A Brief Summary of the Proper Distinction between a Republic and a Democracy

I think having grasped the proper distinction between a republic and a democracy, and realising that the American civil polity as republican rather than democratic really explains a lot, like for example, why Americans feel compelled to engage in moral posturing and have an obsession with righteous appearances and a need to assure others of their superior moral character as well as attack the character of others.

To recapitulate my previous post, in a democracy the people itself directly determine the principles and policies of the commonwealth, e.g. via a referendum or via representatives who function more like civil servants carrying out the wishes of the people, while in a republic the people choose, not the principles or policies of the commonwealth, but people whom they deemed to be possessed of superior wisdom and virtue who themselves alone, to the exclusion of the “mob” or unwashed masses, determine what the principles and policies of the commonwealth ought to be.


However if the primary object of political activity for the masses is scrutinising the moral character and wisdom of electoral candidates, is it any wonder that moral posturing and character attacks become the norm in American public discourse? While Queen Elizabeth I could declare her disinterest in making windows into man’s souls, the very heart of American civic life consists of precisely trying to weigh the hearts of man.

The American Republican-Confucian Polity

I realise that there exists a strong parallel between the American-British distinction and the Confucian-Legalist distinction. In the American Republic the belief is that somehow the entire commonwealth is coordinated and harmonised as long as there exists fine chaps at the helm of government. Thus the idea is that the people just need to evaluate the hearts of the political candidates to ensure that their souls are solid gold and then put them in power. Once have sound man at the top, somehow the nation would be all right. This is in effect, a rule by republican elites. This parallels Confucianism where the idea is that all we need is virtuous and fine emperors at the top and somehow all of China will be harmonised. Interestingly, as I have noted many times, Confucian societies share with the American an obsession with righteous appearances and moral exhibitionism.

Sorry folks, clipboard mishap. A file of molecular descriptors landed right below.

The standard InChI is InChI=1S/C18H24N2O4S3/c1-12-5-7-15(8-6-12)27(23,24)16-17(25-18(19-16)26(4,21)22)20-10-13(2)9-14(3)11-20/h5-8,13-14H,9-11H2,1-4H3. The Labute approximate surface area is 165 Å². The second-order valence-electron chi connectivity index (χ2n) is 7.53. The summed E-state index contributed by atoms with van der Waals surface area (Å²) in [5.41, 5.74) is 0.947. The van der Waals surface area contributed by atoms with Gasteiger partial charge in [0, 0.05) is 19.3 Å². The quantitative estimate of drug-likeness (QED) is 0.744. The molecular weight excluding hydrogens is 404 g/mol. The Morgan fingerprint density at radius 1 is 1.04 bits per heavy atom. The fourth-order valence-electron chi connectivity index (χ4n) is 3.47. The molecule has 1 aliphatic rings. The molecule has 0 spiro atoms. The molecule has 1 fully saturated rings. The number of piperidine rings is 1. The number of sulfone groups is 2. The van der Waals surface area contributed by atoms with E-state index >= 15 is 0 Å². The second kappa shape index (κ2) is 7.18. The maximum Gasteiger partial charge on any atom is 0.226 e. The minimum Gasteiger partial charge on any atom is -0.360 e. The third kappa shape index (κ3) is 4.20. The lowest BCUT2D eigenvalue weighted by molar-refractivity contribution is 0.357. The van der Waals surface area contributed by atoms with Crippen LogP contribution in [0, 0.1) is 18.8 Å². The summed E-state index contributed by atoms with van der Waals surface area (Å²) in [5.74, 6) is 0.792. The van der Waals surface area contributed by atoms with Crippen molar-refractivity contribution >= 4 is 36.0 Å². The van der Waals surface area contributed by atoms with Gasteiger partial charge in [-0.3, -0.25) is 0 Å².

Students walk past a statue of the ancient Chinese educationalist Confucius in Wuhan

The British-Chinese Legalist Polity

Under the Chinese Legalist scheme, the personal character and virtue of rulers is considered irrelevant. The argument is that in a large and complex commonwealth, virtue affords no special insight or ability to manage and handle a society which has become technically complex. Thus in place of virtue and moral character, the Legalist argues that the commonwealth must necessarily be managed by laws, conventions, rules, and bureaucratic techniques. In Legalist thought the Sovereign themselves ideally does nothing, is devoid of individual will or personality (or if not devoid, at least well hidden), there only to mechanically and impartially enforce the rules, along with a swarm of civil servants. This corresponds to British political life which is governed by rigid unwritten conventions and rules. The Queen herself is the consummate Legalist ruler, herself devoid of all political stances and position, there only to mechanically and dutifully enforce the laws and customs of the United Kingdom.

In the opening of parliament ceremony the black rod, representing the Lords, must ask the House of Commons for permission to enter before he can command them into the House of the Lords

This insight has merely reinforce my conviction of the errors of Confucianism.

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